It was Wednesday, and I hung up the phone.
Now don’t get me wrong, we are terribly excited to have my mom and stepdad drive out from Arizona for a visit. The boys are home for spring break, my workload is always slowest at the beginning of the month, and we haven’t seen them since Christmas. It really is perfect timing. We miss them and we are looking forward to their arrival.
However, said arrival is in roughly five hours from this exact moment, and while the first of April will find my inbox full of crickets rather than deadlines we aren’t quite there yet. The end of the month, and this is by design (where design equals procrastination), is insanely busy. I have a ton of work due before the clock strikes midnight on March 31, and you are reading some of it.
Thanks for that.
Our house is currently in that state of flux where spring cleaning has begun in fits and spurts, leaving one room fairly tidy and the next piled with items culled for the seasonal sorting. Our yard has been neglected by an apathetic landlord and the lack of lawnmower.
I have got deadlines to meet, a dirty house to clean, energetic boys at home, a yard to tend, houseguests on the way, errands to run, and Guilder to frame for it. I’m swamped.
In a perfect world I would have the boys pull their own weight (which, combined and soaking wet, is roughly 108 pounds), but recent studies have shown that getting my children to feel a sense of urgency toward tasks they hate results in me doing all tasks while yelling for extended periods of time (if yelling lasts longer than four hours I always call a doctor).
To compound matters we decided to keep the pending arrival of their grandparents as a surprise, and therefore our usual routine of “someone is coming over, clean up quick!” prompts more questions than I care to answer.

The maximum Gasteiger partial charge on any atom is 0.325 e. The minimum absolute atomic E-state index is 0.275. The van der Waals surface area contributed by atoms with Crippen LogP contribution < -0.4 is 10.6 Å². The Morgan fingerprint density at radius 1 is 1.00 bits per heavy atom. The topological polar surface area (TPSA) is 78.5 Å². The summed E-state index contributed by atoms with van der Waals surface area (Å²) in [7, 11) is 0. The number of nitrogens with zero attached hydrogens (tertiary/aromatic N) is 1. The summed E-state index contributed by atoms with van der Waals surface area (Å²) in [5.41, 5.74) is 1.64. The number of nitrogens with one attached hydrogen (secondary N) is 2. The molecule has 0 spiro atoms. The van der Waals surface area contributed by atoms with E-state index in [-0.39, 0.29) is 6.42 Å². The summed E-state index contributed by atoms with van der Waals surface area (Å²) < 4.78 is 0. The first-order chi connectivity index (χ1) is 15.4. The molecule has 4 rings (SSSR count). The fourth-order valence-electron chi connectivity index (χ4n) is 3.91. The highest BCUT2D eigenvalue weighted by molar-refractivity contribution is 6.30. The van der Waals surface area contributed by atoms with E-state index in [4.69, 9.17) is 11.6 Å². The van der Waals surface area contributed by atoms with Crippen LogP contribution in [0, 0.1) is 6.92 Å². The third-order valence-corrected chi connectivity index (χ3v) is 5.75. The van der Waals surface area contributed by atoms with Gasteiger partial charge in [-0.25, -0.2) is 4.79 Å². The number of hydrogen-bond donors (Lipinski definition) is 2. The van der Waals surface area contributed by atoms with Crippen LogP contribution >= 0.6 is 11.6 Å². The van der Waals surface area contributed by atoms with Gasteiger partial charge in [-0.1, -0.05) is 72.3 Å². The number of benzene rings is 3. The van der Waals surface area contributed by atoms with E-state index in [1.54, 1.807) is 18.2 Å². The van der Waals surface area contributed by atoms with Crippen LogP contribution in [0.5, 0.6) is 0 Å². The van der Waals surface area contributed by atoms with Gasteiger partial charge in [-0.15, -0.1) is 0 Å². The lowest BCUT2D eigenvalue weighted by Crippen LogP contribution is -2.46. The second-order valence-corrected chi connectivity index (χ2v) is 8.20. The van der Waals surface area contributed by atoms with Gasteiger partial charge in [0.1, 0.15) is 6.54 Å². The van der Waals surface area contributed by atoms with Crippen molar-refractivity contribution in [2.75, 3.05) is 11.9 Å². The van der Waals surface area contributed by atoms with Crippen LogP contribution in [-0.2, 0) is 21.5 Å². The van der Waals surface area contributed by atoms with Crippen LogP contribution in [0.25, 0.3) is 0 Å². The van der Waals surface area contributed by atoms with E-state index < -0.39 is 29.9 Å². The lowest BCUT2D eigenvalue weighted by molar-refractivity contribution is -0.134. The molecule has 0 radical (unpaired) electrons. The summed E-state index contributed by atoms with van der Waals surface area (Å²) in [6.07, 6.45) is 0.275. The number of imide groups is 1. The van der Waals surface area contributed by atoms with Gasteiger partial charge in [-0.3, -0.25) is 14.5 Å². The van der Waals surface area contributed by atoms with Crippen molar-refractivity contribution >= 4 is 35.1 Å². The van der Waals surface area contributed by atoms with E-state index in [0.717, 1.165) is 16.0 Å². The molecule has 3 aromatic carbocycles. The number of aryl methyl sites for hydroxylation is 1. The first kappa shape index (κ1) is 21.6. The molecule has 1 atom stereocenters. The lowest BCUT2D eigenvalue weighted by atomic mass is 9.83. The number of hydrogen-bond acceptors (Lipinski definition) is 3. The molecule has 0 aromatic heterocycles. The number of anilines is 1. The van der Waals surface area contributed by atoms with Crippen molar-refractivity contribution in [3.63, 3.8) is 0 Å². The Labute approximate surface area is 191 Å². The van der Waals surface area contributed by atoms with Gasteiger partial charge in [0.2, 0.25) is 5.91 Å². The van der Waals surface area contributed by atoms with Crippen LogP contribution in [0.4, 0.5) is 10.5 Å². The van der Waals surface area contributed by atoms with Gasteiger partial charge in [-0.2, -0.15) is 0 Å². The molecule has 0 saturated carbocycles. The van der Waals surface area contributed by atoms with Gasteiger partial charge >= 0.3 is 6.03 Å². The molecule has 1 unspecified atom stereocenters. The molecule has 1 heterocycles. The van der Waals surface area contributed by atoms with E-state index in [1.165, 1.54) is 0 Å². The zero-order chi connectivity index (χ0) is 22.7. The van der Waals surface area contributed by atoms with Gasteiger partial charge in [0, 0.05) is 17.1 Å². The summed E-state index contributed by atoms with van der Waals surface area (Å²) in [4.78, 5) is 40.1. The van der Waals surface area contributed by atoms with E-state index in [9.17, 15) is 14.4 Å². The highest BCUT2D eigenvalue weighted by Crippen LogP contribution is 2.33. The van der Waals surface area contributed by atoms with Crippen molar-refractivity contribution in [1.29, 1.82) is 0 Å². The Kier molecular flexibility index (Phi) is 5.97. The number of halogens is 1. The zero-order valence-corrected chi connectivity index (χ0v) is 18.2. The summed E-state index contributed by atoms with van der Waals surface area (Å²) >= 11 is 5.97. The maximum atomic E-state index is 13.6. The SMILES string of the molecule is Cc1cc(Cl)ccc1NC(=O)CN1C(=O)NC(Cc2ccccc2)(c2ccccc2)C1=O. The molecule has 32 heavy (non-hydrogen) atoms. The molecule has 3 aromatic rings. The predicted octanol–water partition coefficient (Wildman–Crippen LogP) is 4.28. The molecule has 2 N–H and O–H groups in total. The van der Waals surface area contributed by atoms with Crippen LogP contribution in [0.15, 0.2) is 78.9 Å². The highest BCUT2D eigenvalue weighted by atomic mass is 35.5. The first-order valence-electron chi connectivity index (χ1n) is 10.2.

“Hurry up! Clean your room.”
“Who is coming over?”
“The Easter Bunny. Clean your room or he might trip, and if he gets hurt that’s on you.”
“I don’t want the Easter Bunny to get hurt!”
“Then clean your room.”
Insert montage of boys “cleaning” their room by stuffing toys, dirty clothes, incomplete homework, and assorted unknowns under their bed. That’s my cue. Their next line is most likely said through tears. They’ll probably win an Oscar, and then I’ll have to clean their room and the Dolby Theatre. I don’t have time for that.
The afternoon promises to be a marathon of stress, triumphant stories of overcoming adversity, fresh lemon scents, empty threats, and music I can dance to (I give it a 60).
And then my parents will arrive with hugs, suitcases, and traffic-laden soliloquies. They’ll not care about messes unseen and deadlines pending. They will see nothing but the smiles of their grandchildren, pending days of promise, and long stretches of blue sky that bend slightly in the distance.
My first step is hitting publish.
Read more from Whit Honea at his site Honea Express and the popular group blog DadCentric. You can follow Whit on the Twitter or Pinterest (his opinions are his own and do not reflect those of Babble or most rational people).